[Stephanie]
I think one important note here, Tom, is that if your website is not offering a good user experience, you want to take that into consideration, and perhaps look at something like a microsite or a landing page. Good user experience, it should be mobile-optimized. If it is not mobile-optimized, again, look at alternatives, and also look at updating your website, which I know is easier said than done, but definitely something that should be proposed.

[Tom]
Yeah, that is a great point. We talked about the constraints of design and functionality, but it can be, remember, you could be inheriting the bad with it as well. So here’s an example of the Gold Medal website. It’s a nice, clean site. Not a lot of information, but when you really break it down, there’s lots of distractions. There’s so many calls to action here that if I have taken out an ad or done something to drive people to this page, they’re immediately met with options that take them in different directions. So whether that’s looking at recipes, or looking at blogs, getting some tips, we have a visual carousel at the top that’s bombarding me with images that are scrolling by, each with separate messages. A lot of ways that can take me away from whatever it was I was promoting, and away from that conversion point. Then we even have social icons on this site, so in addition to driving to other areas of the site, it can take me down a completely separate digital path, one that’s likely to be far more consuming. So maybe I came to this site looking for recipes, but I see the Facebook icon and I click on that, and maybe there is a Facebook recipe, but now I’m in Facebook, and we all know what happens then. Two hours later, I’ve caught up with my family and never really converted in the way that Gold Medal wanted me to.

[Stephanie]
That’s never happened to me.

[Tom]
So, what are our key takeaways? First with landing pages, understand that they’re used to convey very focused, almost hyper-focused message and a very specific call to action. Typically they’re used to engage a very specific audience, so when you know exactly who your audience is and a specific need that you’re helping them meet, that’s where the landing pages, whether they’re hidden or visible, are going to come into play. Microsites tend to focus a little more heavily on the acquisition side of things. They’re driving awareness and engagement. They’re used to bring people in, and get them involved with your brand. They might not be making a hard decision, but it’s getting them comfortable with your brand so when that decision point comes down the road, they might, or they hopefully have the brand affinity that they’re coming back to you. Then there’s websites, and like we said, websites try to do it all. They can help with acquiring and retaining pretty much everyone that’s interacting with your brand. They do serve a purpose. They lend credibility. They can show a scope of services, a breadth of services. They can give you different options to engage, but understand when you’re saying more, to do that, you’re taking away focus and introducing those distractions. So again, the key to making any of these work and understanding which one is right to you is to go back to the start and just understand, what are you trying to do? The more detailed and specific you can be, the more easier it will be to see the solution that’s gonna best meet your needs.

[Stephanie]
So, I’ll ask what may be an obvious question, but some of our audience members may have this question, which is, websites can do everything, so why not just start with a website, and ignore these other options?

[Tom]
Sure, well that’s a good question, and I guess the first thing is if you start with the website, you’re in a very noisy environment, so I’m not saying don’t use the website, but understand that your message runs a great risk of being diluted. There’s going to be other things competing. If you’re trying to get patients to sign up for a service or schedule an appointment, there’s gonna be other things that could either make it confusing for them, or distract them from doing it. Whereas a landing page or a microsite is going to be more tailored to the specific service or need that you might be trying to promote.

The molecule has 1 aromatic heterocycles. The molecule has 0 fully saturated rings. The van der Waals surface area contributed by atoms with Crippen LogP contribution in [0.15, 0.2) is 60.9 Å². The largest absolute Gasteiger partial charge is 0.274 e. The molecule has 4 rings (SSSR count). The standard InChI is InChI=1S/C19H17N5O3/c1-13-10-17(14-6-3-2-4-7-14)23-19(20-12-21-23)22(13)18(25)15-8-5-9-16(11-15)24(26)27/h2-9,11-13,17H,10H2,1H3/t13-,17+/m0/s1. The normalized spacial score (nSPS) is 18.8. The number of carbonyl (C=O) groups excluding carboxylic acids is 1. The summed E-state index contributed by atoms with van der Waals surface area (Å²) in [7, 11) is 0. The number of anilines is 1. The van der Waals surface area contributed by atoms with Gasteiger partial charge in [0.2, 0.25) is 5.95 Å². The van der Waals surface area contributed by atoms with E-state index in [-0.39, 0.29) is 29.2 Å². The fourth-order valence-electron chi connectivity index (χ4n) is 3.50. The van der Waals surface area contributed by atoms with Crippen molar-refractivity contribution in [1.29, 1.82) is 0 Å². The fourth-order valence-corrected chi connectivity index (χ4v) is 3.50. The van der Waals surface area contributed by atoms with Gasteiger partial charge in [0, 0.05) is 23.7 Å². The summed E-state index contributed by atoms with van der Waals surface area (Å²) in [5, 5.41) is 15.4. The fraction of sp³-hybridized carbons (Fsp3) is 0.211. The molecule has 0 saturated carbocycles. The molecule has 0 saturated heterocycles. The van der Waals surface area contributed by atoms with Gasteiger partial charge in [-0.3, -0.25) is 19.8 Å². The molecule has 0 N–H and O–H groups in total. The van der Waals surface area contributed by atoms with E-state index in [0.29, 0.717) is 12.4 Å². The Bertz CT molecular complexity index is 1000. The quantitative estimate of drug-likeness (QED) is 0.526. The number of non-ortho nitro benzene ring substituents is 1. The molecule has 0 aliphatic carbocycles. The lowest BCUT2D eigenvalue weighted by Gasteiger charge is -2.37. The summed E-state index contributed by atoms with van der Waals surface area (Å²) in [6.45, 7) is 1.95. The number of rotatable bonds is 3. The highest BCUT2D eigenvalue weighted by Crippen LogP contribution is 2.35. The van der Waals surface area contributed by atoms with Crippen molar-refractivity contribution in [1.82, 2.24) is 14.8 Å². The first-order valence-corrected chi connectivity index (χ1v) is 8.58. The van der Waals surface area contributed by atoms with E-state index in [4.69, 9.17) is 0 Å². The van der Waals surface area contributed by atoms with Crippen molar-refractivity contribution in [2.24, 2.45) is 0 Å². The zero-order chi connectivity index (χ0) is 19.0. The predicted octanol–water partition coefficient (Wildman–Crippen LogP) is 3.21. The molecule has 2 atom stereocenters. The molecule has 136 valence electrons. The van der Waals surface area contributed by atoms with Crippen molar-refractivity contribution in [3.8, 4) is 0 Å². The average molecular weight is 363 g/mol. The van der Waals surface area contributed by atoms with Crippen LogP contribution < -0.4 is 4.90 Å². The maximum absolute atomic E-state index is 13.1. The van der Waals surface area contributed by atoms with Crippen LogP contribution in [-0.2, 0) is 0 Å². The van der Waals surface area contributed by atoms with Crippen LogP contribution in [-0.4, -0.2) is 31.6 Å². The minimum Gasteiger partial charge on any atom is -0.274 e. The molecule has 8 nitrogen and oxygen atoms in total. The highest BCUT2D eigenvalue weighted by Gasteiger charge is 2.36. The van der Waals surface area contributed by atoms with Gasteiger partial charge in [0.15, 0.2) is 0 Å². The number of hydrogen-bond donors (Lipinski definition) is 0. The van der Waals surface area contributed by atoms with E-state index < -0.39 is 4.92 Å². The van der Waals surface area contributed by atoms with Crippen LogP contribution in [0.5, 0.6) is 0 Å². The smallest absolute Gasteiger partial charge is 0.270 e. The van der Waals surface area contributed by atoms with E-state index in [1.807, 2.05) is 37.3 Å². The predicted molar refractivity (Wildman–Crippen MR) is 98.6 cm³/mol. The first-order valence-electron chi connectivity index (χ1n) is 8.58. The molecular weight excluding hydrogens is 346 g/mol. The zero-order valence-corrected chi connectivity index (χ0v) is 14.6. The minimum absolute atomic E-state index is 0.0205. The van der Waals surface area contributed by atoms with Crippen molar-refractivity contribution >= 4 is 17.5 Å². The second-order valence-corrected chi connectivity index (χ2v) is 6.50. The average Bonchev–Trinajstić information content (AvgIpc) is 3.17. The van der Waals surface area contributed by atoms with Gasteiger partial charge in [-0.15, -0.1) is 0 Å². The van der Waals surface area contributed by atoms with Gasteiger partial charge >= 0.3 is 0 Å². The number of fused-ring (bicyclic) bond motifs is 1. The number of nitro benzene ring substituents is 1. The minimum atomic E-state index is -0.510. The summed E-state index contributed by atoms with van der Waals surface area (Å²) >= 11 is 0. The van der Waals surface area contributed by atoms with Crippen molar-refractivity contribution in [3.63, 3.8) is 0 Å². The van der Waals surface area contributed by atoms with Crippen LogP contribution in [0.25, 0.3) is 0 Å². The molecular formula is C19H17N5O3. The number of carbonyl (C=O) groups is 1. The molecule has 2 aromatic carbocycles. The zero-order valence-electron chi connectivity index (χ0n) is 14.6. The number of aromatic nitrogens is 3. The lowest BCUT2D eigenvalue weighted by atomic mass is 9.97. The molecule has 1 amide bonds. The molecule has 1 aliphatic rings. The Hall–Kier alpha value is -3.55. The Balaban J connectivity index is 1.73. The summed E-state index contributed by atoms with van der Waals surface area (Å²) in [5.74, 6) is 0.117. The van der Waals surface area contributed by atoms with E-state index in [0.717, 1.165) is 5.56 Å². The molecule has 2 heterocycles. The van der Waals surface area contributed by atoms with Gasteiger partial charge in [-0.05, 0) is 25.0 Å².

[Stephanie]
Great, great, what questions did I not ask, or issues that you wanted to address that we did not get to?

[Tom]
I think the big thing is to understand, websites are not bad, websites are good, but they tend to be more general, and cover pretty much everything your company’s doing. So when you break it down to landing pages and microsites, the one thing I would say is understand, specifically in healthcare, that the landing page is the better option when you have an immediate call to action. You’re trying to get somebody to schedule an appointment, or come in, or meet a doctor. The microsite, we can get a lot more information on the microsite, but it’s really around interest, so if you think of something like a knee replacement, I might know that I’m going to need my knee replaced. I’m not ready to do it now, so I don’t necessarily want to make an appointment for it, but I’m in a fact, in an information gathering point. That’s where a microsite is really going to serve you well, because what it’s going to allow me to do is to get the information on my own terms, and then you can focus the multiple types of things I’m going to be assessing. So I’m still focused on knee replacements, but maybe I’m looking at what are some of the options I have? Are there video interviews with doctors? Are there patient testimonials talking about the facility or the rehabilitation that they received? What are the things that can be served up through that microsite that just make me comfortable, so when I do hit the day where I need my knee replaced, I’m comfortable making the decision.

[Stephanie]
That’s a really great example, because knee replacement is still considered an elective surgery. We know people may eventually need to have it, but you have a little bit of say as to when you can have that knee surgery, as opposed to something like cancer, or immediate or urgent heart surgery, where landing pages may be a better option for you, because someone is ready to make a buying decision pretty quickly, pretty quickly.

[Tom]
Yeah.

[Stephanie]
Great, well thank so much, Tom, for your time. We hope that everyone was able to take away something today, and we appreciate you for your time, and joining us today. Thanks so much.

[Tom]
Thank you, Stephanie.